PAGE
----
fellow. On the other hand, the defendants If, in an action for slander of title, the de- positive testimony is to the effect that they fendant produce the deed under which he believed they had a copyright; that they actmade the assertion of title, the communica- ed without malice, and their sole object was tion is privileged, and the plaintiff must fail, to protect their own rights, and those of Mr. unless he goes further, and proves that the Longfellow's family. It seems to be quite defendant knew that the deed was worthless, apparent from the testimony that not only and made the publication with such knowl- did the defendants believe in the efficacy of edge. So, if an author or book publisher ob- the copyright to protect the alterations and tain a copyright, and thereafter asserts that changes contained in the revised editions, the same book, published by some other per- but that the plaintiff, at the time of publicason, is unauthorized, such publication will tion, entertained the same opinion. “Hybe held to be a privileged communication, perion” was originally published in 1839; and its privileged character cannot be taken “Outre-Mer," in 1835; so that in 1882 the away by proof that it was not the subject of terms of copyright bad expired; the limit of a copyright. The actual existence of a copy- the time, with renewal permitted, being 42 right under which the claim is made will af- years. Plaintiff determined to publish cheap ford protection to the claimant until the plain-editions of these works. It could not find a tiff shall have proven that the claimant had copy of the early edition of “Hyperion” in knowledge of its invalidity, and therefore New York city. A copy of the later edition acted in bad faith. In the case before us, was thereupon obtained, and the plaintiff's the plaintiff proved that in the year 1882 it president sent his brother to the library of published cheap editions of “Hyperion” and Harvard University, where a copy of the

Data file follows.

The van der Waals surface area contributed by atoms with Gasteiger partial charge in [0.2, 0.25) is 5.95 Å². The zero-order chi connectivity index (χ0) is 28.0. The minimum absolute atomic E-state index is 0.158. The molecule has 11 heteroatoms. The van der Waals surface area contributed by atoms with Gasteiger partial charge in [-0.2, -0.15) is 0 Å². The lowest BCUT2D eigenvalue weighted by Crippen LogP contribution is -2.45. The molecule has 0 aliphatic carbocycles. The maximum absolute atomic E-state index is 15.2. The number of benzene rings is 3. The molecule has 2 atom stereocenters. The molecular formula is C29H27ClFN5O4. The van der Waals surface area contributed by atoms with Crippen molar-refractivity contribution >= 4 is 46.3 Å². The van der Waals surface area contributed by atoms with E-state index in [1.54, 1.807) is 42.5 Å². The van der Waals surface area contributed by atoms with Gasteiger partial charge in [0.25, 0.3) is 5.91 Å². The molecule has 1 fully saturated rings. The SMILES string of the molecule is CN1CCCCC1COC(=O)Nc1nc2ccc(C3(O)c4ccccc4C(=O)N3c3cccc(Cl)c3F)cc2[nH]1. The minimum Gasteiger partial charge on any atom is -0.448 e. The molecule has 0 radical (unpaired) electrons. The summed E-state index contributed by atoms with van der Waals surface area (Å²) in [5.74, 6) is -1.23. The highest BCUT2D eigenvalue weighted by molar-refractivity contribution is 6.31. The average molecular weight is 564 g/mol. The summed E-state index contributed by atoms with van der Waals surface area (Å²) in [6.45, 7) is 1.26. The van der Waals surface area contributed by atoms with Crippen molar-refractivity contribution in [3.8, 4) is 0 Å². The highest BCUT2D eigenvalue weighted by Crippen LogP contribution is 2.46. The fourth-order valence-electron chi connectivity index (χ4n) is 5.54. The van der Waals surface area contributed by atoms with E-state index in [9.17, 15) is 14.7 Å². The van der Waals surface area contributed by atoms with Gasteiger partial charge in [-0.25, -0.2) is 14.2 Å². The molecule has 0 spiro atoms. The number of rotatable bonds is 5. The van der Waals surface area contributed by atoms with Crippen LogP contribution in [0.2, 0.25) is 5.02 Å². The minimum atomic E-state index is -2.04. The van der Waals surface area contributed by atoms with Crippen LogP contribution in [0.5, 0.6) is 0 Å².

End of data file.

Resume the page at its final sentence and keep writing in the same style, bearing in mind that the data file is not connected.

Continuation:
'Outre-Mer;" that immediately thereafter edition of 1839 was preserved, with instructhe defendants published an advertisement in tions to so alter the later edition as to make the Evening Post and Publishers' Weekly, it an exact copy of the first. This he atcharging that the plaintiff's books infringed tempted, but as it subsequently appeared, a copyright which they claimed still existed not very successfully, to do. Why did the in later editions of such works. The result plaintiff take so much trouble in order to proof such publication greatly diminished plain- cure an exact copy of the early edition? But tiff's sales. On the part of the defendants, one answer is suggested by the testimony beit appeared that they and their predecessors fore us, for the reason that the plaintiff, as had been for a long time the publishers of the well as the defendants, believed in the exist